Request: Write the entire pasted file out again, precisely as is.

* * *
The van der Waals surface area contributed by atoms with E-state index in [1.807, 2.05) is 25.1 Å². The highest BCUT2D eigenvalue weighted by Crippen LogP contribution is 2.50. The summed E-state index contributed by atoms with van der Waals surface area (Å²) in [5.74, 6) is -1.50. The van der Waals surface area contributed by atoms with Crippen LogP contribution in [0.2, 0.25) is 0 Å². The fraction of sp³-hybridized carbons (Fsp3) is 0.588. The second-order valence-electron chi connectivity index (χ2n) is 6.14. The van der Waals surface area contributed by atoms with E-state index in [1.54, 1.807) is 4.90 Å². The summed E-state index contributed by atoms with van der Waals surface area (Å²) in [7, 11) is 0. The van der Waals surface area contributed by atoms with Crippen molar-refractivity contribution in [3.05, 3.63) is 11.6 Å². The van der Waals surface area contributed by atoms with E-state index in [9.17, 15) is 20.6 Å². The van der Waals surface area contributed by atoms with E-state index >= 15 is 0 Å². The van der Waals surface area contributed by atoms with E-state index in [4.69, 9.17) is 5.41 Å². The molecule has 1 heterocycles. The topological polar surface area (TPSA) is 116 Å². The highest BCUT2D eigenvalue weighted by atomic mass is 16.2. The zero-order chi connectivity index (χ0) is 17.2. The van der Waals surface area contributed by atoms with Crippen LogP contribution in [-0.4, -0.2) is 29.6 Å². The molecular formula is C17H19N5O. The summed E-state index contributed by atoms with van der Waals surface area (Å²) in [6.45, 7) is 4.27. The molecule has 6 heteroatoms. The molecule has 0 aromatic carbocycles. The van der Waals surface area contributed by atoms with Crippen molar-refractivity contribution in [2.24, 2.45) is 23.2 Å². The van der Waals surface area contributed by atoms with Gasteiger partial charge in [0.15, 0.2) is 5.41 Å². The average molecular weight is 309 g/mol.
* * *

The van der Waals surface area contributed by atoms with E-state index in [1.807, 2.05) is 25.1 Å². The highest BCUT2D eigenvalue weighted by Crippen LogP contribution is 2.50. The summed E-state index contributed by atoms with van der Waals surface area (Å²) in [5.74, 6) is -1.50. The van der Waals surface area contributed by atoms with Crippen LogP contribution in [0.2, 0.25) is 0 Å². The fraction of sp³-hybridized carbons (Fsp3) is 0.588. The second-order valence-electron chi connectivity index (χ2n) is 6.14. The van der Waals surface area contributed by atoms with E-state index in [1.54, 1.807) is 4.90 Å². The summed E-state index contributed by atoms with van der Waals surface area (Å²) in [7, 11) is 0. The van der Waals surface area contributed by atoms with Crippen molar-refractivity contribution in [3.05, 3.63) is 11.6 Å². The van der Waals surface area contributed by atoms with E-state index in [9.17, 15) is 20.6 Å². The van der Waals surface area contributed by atoms with E-state index >= 15 is 0 Å². The van der Waals surface area contributed by atoms with E-state index in [4.69, 9.17) is 5.41 Å². The molecule has 1 heterocycles. The topological polar surface area (TPSA) is 116 Å². The highest BCUT2D eigenvalue weighted by atomic mass is 16.2. The zero-order chi connectivity index (χ0) is 17.2. The van der Waals surface area contributed by atoms with Crippen LogP contribution in [-0.4, -0.2) is 29.6 Å². The molecular formula is C17H19N5O. The summed E-state index contributed by atoms with van der Waals surface area (Å²) in [6.45, 7) is 4.27. The molecule has 6 heteroatoms. The molecule has 0 aromatic carbocycles. The van der Waals surface area contributed by atoms with Crippen molar-refractivity contribution in [2.24, 2.45) is 23.2 Å². The van der Waals surface area contributed by atoms with Gasteiger partial charge in [0.15, 0.2) is 5.41 Å². The average molecular weight is 309 g/mol.